World Water Day: Egypt’s polluted waters

Along the Rosetta branch of the Nile, Kafr al-Sheikh recently suffered a “mass fish die-off.” Given the almost annual regularity of such die-offs it was surprising to see a picture of the dead fish floating on the surface of the water circulating on Facebook and social media, getting over 1,270 shares on Facebook alone.

The exact cause of this latest die-off is still unclear, exemplifying the structural problems through which water pollution is dealt with in Egypt.

The multiple news reports all offered a different possible cause: industrial pollution of the Nile, fish-farming polluting the water, lack of oxygen in the water to untreated sewage. The confusion it stirred up highlights the extent of the lack of monitoring and data on water pollution publicly available in Egypt.

Testing the dead fish, as the Commission of Fisheries immediately did, they found the cause of death to be ammonia poisoning, along with dangerously high concentrations of lead and other solids in the water. Kafr al-Sheikh Governorate is home to 26,964 hectares of commercial fish farms which (if badly managed) can lead to an ammonia overload in the body of water housing the fish. Ammonia is also associated with dyeing processes and chemical factories producing pesticides, fertilizers, plastics and detergents.

Turning up after the crisis point has been reached and finding the cause of the death does not tell us what caused the high levels of ammonia in the first place, and what the source is: it just tells us what the fish died of. As a result, these mass fish die-offs will continue to happen until the monitoring of the sources of water pollution up and down the Nile are carried out regularly, and feed into a regulatory system that consistently enforces the violations to prevent repetition of such poisonings. To this day, any or all of the reasons the media offered could be contributing factors to the die-off, we still don’t know.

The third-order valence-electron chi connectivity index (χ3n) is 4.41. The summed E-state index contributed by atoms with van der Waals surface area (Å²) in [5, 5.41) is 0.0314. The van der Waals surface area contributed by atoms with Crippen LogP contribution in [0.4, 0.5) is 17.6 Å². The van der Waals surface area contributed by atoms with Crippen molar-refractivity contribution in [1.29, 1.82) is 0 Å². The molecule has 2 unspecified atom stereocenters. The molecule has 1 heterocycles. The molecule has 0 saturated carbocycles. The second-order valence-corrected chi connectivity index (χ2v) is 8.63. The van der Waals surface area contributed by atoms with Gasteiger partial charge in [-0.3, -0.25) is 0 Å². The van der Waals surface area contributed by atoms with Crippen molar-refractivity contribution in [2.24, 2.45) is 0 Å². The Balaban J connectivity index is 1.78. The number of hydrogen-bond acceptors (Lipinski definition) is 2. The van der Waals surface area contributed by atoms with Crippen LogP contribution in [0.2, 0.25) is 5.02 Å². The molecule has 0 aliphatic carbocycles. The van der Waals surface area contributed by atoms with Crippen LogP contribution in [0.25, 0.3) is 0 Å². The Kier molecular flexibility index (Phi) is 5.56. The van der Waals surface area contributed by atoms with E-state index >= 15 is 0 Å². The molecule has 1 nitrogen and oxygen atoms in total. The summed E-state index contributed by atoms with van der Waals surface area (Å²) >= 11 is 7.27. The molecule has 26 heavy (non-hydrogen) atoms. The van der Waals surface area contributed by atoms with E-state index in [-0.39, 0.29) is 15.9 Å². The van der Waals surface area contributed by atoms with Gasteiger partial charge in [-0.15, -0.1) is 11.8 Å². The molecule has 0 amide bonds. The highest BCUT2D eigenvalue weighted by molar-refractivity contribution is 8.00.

There are three main categories of pollution affecting Egypt’s waterways: untreated industrial waste water, the water that runs off agricultural fields, and untreated domestic sewage. Each source has its own set of issues and controversies; for example preventing pollution from agricultural run-off requires tackling how farmers could use their fertilizers and pesticides more wisely, a thorny discussion when most farmers are roundly congratulated for their role in feeding Egypt despite the adversities they face.

The laws and regulations protecting the waterways engage a large web of governmental actors, including nine ministries and one regulatory authority. In Egypt’s spaghetti bowl of ministries, the more working relationships between ministries that are required to monitor, implement and enforce regulations the greater the chance that data, funding, accountability and enforcement of violations disappear between the cracks, never to resurface. An informal discussion with an employee of a government water testing laboratory in Cairo confirmed that one part of this chain isn’t effective. According to them, they test all the water samples referred to them, passing on violations to the Ministry of Interior as the enforcement authority. However, the violations are rarely followed up and the test results have a tendency to go missing after they leave the lab.

The overall result is a patchwork of relatively unabated pollution by industrial facilities, and bad control of agricultural and domestic sources of polluted waste water. In 2008, the Egyptian Environmental Affairs Agency officially recorded that there was 50 percent more wastewater being discharged into the Nile that is polluted beyond the legal levels than there is discharged within the legal levels.

The combined impact of a lack of monitoring and then enforcement of pollution violations is manifested in a myriad of ways.

In 2008 the World Health Organization found that 5.1 percent of all deaths and 6.5 percent of all annual diseases and injuries in Egypt are attributable to unsafe drinking water, inadequate sanitation, insufficient hygiene and inadequate management of water resources.